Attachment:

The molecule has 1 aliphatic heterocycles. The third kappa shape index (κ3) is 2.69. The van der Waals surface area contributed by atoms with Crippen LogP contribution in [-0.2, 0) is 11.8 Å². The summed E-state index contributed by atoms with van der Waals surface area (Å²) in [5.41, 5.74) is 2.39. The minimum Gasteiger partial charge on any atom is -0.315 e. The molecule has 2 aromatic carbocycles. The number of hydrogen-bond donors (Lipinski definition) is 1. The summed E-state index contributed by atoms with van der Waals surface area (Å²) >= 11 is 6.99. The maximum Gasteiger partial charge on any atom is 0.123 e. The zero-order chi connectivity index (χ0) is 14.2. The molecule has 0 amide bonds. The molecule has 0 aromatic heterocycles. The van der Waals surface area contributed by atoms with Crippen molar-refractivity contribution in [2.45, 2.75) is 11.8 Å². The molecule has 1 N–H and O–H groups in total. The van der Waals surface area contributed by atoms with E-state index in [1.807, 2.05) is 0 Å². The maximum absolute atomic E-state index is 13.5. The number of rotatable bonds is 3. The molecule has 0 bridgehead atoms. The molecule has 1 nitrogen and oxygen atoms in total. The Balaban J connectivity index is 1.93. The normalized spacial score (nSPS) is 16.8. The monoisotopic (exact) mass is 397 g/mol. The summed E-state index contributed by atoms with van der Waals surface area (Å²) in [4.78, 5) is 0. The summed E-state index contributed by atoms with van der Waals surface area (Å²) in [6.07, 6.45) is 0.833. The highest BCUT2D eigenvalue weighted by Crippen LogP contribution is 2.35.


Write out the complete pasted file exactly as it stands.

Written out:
The molecule has 1 aliphatic heterocycles. The third kappa shape index (κ3) is 2.69. The van der Waals surface area contributed by atoms with Crippen LogP contribution in [-0.2, 0) is 11.8 Å². The summed E-state index contributed by atoms with van der Waals surface area (Å²) in [5.41, 5.74) is 2.39. The minimum Gasteiger partial charge on any atom is -0.315 e. The molecule has 2 aromatic carbocycles. The number of hydrogen-bond donors (Lipinski definition) is 1. The summed E-state index contributed by atoms with van der Waals surface area (Å²) >= 11 is 6.99. The maximum Gasteiger partial charge on any atom is 0.123 e. The zero-order chi connectivity index (χ0) is 14.2. The molecule has 0 amide bonds. The molecule has 0 aromatic heterocycles. The van der Waals surface area contributed by atoms with Crippen molar-refractivity contribution in [2.45, 2.75) is 11.8 Å². The molecule has 1 N–H and O–H groups in total. The van der Waals surface area contributed by atoms with E-state index in [1.807, 2.05) is 0 Å². The maximum absolute atomic E-state index is 13.5. The number of rotatable bonds is 3. The molecule has 0 bridgehead atoms. The molecule has 1 nitrogen and oxygen atoms in total. The Balaban J connectivity index is 1.93. The normalized spacial score (nSPS) is 16.8. The monoisotopic (exact) mass is 397 g/mol. The summed E-state index contributed by atoms with van der Waals surface area (Å²) in [4.78, 5) is 0. The summed E-state index contributed by atoms with van der Waals surface area (Å²) in [6.07, 6.45) is 0.833. The highest BCUT2D eigenvalue weighted by Crippen LogP contribution is 2.35.